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The Dragon landing gear are horrible and nightmarish. Sorry to whine, but it is true. It looks like Dragon tried to imitate Trumpeter with the spring-loaded oleos. And they pulled another Trumpeter stunt with the rubber tires and hokey wheels. AND - the means of attachment to the wing is so spindly that I doubt the gear could support the model. I salvaged the gear upper tubes and the lower wheel-mount portions and torque links and that was about it. The oleos were made from aluminum tube stock. I fashioned a cantilevered gear support shaft that simulates the real thing, and that provided a robust attachment to the wing spar. But this is very tricky - you have to get the angle just right ahead of time with the wing off the fuselage, and there is no real chance to adjust it later. Lots of layout work with pencil, paper, measuring, etc. I see a lot of otherwise great Mustang models with incorrect landing gear rake angle. Not so here. Also I added the True Detail wheel set - a must for 1/32 scale Mustangs IMHO. The gear doors are from Hasegawa - the Dragon versions were almost unusable.

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The Wing

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Except for the wheel well the wing was very straightforward. It is largely out of the box, and the fit is really good. I like the separate flaps and ailerons, and the machine guns are a lot better than the Hasegawa ones. One lousy thing Dragon did with all the moving control surfaces is they cut slots in the parts for the metal hinges. Yuck. So I filled in all slots with plastic sheet stock. I really have no need for moving control surfaces. Curiously Dragon omitted the pitot tube, which I stole from an old Hasegawa kit. And the clear position lights on the tips were so small that I couldn't trim them. Also one disappeared into the ether. So I scratch built some and used drips of 2-part epoxy for the lenses.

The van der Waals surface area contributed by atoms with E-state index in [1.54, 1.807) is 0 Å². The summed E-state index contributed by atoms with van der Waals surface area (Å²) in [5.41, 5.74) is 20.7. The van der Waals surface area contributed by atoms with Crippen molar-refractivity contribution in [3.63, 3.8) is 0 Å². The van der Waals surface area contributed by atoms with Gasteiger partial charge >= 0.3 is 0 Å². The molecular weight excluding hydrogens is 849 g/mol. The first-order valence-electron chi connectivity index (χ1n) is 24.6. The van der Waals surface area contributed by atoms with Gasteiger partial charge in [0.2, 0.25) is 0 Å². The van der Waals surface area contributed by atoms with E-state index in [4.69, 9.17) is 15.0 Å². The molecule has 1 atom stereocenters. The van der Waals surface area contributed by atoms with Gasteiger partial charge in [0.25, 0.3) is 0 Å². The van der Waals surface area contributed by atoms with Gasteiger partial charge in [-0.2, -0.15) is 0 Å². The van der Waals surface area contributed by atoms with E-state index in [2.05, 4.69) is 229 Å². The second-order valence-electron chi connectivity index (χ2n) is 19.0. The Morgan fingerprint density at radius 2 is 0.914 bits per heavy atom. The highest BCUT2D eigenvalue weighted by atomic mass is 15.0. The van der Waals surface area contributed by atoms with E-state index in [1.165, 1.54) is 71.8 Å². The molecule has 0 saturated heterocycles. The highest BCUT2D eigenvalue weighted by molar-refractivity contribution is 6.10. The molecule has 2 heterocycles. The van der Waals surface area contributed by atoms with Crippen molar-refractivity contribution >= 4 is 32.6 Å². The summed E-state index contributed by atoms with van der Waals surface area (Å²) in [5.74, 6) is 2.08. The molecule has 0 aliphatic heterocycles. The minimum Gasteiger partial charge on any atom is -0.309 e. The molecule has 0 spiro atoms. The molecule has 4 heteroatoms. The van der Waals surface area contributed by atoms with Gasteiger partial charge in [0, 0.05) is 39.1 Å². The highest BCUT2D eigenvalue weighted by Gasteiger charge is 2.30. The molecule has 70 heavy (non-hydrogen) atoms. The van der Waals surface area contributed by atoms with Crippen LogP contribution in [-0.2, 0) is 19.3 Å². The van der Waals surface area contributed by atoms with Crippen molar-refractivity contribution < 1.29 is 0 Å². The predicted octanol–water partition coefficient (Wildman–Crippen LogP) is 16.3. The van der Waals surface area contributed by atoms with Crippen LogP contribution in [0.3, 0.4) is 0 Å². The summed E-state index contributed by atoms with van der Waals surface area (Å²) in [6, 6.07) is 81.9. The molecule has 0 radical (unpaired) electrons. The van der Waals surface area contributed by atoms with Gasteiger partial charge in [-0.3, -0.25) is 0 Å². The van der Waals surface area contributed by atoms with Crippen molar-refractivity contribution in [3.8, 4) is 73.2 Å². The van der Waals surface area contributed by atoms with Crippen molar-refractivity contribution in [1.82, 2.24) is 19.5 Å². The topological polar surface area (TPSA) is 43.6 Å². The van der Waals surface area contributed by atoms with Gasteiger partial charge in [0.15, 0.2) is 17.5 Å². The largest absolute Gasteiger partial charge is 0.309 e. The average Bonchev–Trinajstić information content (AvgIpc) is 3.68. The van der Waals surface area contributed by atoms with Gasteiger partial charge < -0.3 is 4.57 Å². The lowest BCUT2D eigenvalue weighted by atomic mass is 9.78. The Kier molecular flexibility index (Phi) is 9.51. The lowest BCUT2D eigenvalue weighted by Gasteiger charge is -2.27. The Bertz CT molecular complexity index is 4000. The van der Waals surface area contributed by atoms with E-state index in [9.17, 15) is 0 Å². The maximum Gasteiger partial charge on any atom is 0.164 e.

The bomb pylons are a bit too fat, but useable. The sway braces are really pretty good, but I cut off the little integrally molded studs that bear against the bombs (or fuel tanks in this case), and made some of my own with guitar string. Easy to puncture fingers here, which I did. Note that the tanks are plumbed - I am getting good at that. Lot's of practice from my other P-51's.

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The Propeller

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Wow. What can I say about the props… What you see here is the result of tons of filing and trimming (and cursing); I am rather proud of this effort. What were they smoking at Dragon??? What is the story with the Dragon prop blades? P-51's have signature features that give the aircraft its famous look. And the props are one of them. You just have to get them right. Hasegawa didn't get them right. Even Tamiya didn't get them right, but Dragon takes the cake. The Dragon items are indeed reverse cambered, as some modelers have suspected. That is sinful, and really cannot be fixed - just toned down with sanding and shaping. And the profile of the cuffed portion at the root is all wrong too, to say nothing about the rest of the prop shape. They are too thick and too wide by a long shot. I wanted to give up on them. I was going to use the Hasegawa props, but in the process of measuring and scaling many photos of the Hamilton Standard cuffed propeller, I found that the Hasegawa blades are too narrow by a good bit. So reasoning that it is better to have too much material than too little, I began the hard work. I filed the heck out of the prop blades to try to get them into some kind of semblance of the real thing. I "de-reversed" the camber as much as I could, and in the process thinned up the cross section. And I narrowed the profile to more resemble the real deal. This took lots of time, times 4! Lastly I replaced the roots with a more realistic flat and wide section, using a metal pin to attach to the prop blade itself, buried in all that plastic. The spinner, by the way, is very nice. Shaped perfect to my eye. But I had to enlarge the holes for the larger prop roots, which required a whole lot of grinding and destroying. Kind of hair raising, and also this completely wiped out any easy means of attaching the prop blades. But no problem - with my handy-dandy prop alignment tool of my own making, I bonded the props to the spinner accurately with great globs of 2-part epoxy.

The Fuselage